DTX3 amplification found in a small proportion of breast cancer patients; linked with increased proliferation
The degree of cell proliferation is one of the most powerful prognostic features in breast cancer. Deltex E3 ubiquitin ligase 3 (DTX3), a member of the Deltex family, is located on 12q13.3 and is involved in neurogenesis and Notch signaling. DTX3 has been suggested as a potential driver gene of cell proliferation in luminal subtypes of breast cancer and has been associated with poor prognosis. However, studies of DTX3 in different cancers have found different results; in esophageal cancer, DTX3 was associated with reduced proliferation of tumor cells, and in colorectal cancer, DTX3 was proposed as an endogenous control gene for gene expression analyses. In this study, the authors’ aimed to further investigate and characterize the role of DTX3 in breast cancer, specifically looking for associations between DTX3 copy number and measures of cell proliferation..
Fluorescent in situ hybridization (FISH) was used to assess DTX3 copy number in 542 breast cancer cases from a large historical cohort of women. Chromosome enumeration probe 12 (CEP12) was used to tag the chromosome 12 centromere as a control. For each case, DTX3 and CEP12 copy numbers were recorded in 20 non-overlapping tumor cell nuclei. Mean DTX3 and mean CEP12 copy number were estimated and cases were initially separated into three categories: mean copy number <4, mean ≥4<6, and mean ≥6. CEP12 copy number increase was infrequent, with only seven cases (1.3%) with a mean CEP12 ≥4<6 and one case (0.2%) with a mean CEP12 ≥6. Mean DTX3 copy number ≥4<6 was found in 20 cases (3.7%) and mean DTX3 copy number ≥6 was found in three cases (0.6%). Of the 23 cases with an increase in mean DTX3 copy number, only four cases had a concurrent increase in mean CEP12 copy number. This represented a statistically significant amplification of DTX3 in this small proportion of breast cancer cases (p < 0.0001).
Due to the fact that only three cases had mean DTX3 copy number ≥6, the authors reclassified cases for further statistical analysis. Point estimates suggested that cases with DTX3 amplification had higher proliferation, higher histologic grade and a poorer prognosis than cases without DTX3 amplification, but the statistical significance of the association depended on the choice of cut-off. For example, with regards to proliferation, a statistically significant association between DTX3 amplification and Ki67 level was only found using the <4 / ≥4 cut-off (p=0.03) whereases a statistically significant association between DTX3 copy number and mitotic counts was found using both the <4 / ≥ 4 < 6 / ≥ 6 cutoff (p=0.03) and the <4 / ≥4 cut-off (p=0.009) but not the <5 / ≥5 cutoff (p=0.3). An association between DTX3 copy number and histological grade was found using both the <4 / ≥ 4 < 6 / ≥ 6 cutoff and the <4 / ≥4 cutoff (both p<0.001), with tumors with DTX3 amplification being of higher histological grade. Finally, death from breast cancer was higher among cases with mean DTX3 copy number ≥5 versus mean <5 (p=0.003); this statistical significance was not seen using the <4/ ≥4 cut-off (p=0.17).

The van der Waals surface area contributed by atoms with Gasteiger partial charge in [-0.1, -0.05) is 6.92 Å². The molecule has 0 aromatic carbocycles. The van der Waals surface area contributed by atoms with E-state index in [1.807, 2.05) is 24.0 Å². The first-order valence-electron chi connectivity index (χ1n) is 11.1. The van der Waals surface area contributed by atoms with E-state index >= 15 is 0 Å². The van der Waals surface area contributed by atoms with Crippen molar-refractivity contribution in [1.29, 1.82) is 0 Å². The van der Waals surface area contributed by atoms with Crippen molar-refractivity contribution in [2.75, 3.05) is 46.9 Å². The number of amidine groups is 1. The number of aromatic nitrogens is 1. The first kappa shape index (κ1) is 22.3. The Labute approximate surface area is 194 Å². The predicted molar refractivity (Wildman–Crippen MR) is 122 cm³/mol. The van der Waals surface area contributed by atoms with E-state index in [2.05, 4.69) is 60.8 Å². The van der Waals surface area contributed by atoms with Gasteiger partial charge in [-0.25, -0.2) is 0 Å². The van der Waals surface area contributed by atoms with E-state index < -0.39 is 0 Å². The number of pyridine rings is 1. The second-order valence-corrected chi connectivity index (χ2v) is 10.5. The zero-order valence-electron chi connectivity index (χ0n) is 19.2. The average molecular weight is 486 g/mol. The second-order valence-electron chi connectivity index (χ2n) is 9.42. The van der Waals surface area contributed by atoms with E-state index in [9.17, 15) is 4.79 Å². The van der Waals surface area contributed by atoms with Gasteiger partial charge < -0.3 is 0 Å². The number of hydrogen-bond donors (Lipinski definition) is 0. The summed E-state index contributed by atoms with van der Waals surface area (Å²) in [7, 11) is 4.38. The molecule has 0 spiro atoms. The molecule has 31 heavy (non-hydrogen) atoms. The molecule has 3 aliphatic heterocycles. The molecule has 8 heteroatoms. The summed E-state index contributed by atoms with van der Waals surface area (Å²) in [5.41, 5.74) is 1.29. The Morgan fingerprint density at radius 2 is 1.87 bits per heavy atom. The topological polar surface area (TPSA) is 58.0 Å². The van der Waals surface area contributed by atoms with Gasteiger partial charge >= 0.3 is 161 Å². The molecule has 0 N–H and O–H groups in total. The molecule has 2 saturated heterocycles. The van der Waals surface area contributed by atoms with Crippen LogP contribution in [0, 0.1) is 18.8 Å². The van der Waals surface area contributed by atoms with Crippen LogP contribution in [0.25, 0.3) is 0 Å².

Though DTX3 amplification occurred in only a small proportion of cases (less than 5%), in this era of personalized medicine, it may still prove to be of clinical relevance as a prognostic biomarker. Similar to earlier studies of breast cancer, this study reported a positive association between DTX3 copy number and measures of cell proliferation. It is possible that DTX3 may play different roles in different cancers, though much more research is needed. The authors also noted a trend in their sample between DTX3 copy number increase and age at diagnosis; in their cohort, mean age at diagnosis was lower among cases with DTX3 amplification compared to cases with DTX3 <4 (72.6 years vs. 75.4 years). The mean age at diagnosis was also much higher in their cohort (with DTX3 amplification <5%) than in similar studies that reported up to 18% of cases with DTX3 amplification (mean age 75 years vs. 58 years, respectively). Since the prognostic effect of proliferation is age-dependent, with a stronger prognostic influence among younger breast cancer patients, further research on DTX3 amplification in younger breast cancer patients could help to reveal the role of DTX3 copy number in breast cancer.
Valla M, Opdahl S, Ytterhus B, Bofin AM. DTX3 copy number increase in breast cancer: a study of associations to molecular subtype, proliferation and prognosis. Breast Cancer Res Treat. 2021 May;187(1):57-67. doi: 10.1007/s10549-021-06138-2. Epub 2021 Feb 22. PMID: 33616774; PMCID: PMC8062392.